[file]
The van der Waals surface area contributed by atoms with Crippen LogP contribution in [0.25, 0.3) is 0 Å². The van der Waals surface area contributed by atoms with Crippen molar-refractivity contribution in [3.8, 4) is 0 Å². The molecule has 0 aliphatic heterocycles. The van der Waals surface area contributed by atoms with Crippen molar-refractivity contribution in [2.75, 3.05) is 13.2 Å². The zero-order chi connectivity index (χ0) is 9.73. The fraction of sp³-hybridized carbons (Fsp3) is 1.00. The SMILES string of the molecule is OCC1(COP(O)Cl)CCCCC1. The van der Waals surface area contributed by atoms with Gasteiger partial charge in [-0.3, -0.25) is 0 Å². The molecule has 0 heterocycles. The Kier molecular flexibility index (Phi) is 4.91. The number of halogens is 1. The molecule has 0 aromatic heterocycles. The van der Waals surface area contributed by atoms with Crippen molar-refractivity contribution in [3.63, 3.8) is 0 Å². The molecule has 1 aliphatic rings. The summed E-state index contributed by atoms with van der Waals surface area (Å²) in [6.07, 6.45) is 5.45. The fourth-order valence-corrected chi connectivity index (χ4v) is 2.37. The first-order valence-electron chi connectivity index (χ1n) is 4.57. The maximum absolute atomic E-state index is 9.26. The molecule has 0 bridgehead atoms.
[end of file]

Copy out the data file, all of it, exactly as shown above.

The van der Waals surface area contributed by atoms with Crippen LogP contribution in [0.25, 0.3) is 0 Å². The van der Waals surface area contributed by atoms with Crippen molar-refractivity contribution in [3.8, 4) is 0 Å². The molecule has 0 aliphatic heterocycles. The van der Waals surface area contributed by atoms with Crippen molar-refractivity contribution in [2.75, 3.05) is 13.2 Å². The zero-order chi connectivity index (χ0) is 9.73. The fraction of sp³-hybridized carbons (Fsp3) is 1.00. The SMILES string of the molecule is OCC1(COP(O)Cl)CCCCC1. The van der Waals surface area contributed by atoms with Gasteiger partial charge in [-0.3, -0.25) is 0 Å². The molecule has 0 heterocycles. The Kier molecular flexibility index (Phi) is 4.91. The number of halogens is 1. The molecule has 0 aromatic heterocycles. The van der Waals surface area contributed by atoms with Crippen molar-refractivity contribution in [3.63, 3.8) is 0 Å². The molecule has 1 aliphatic rings. The summed E-state index contributed by atoms with van der Waals surface area (Å²) in [6.07, 6.45) is 5.45. The fourth-order valence-corrected chi connectivity index (χ4v) is 2.37. The first-order valence-electron chi connectivity index (χ1n) is 4.57. The maximum absolute atomic E-state index is 9.26. The molecule has 0 bridgehead atoms.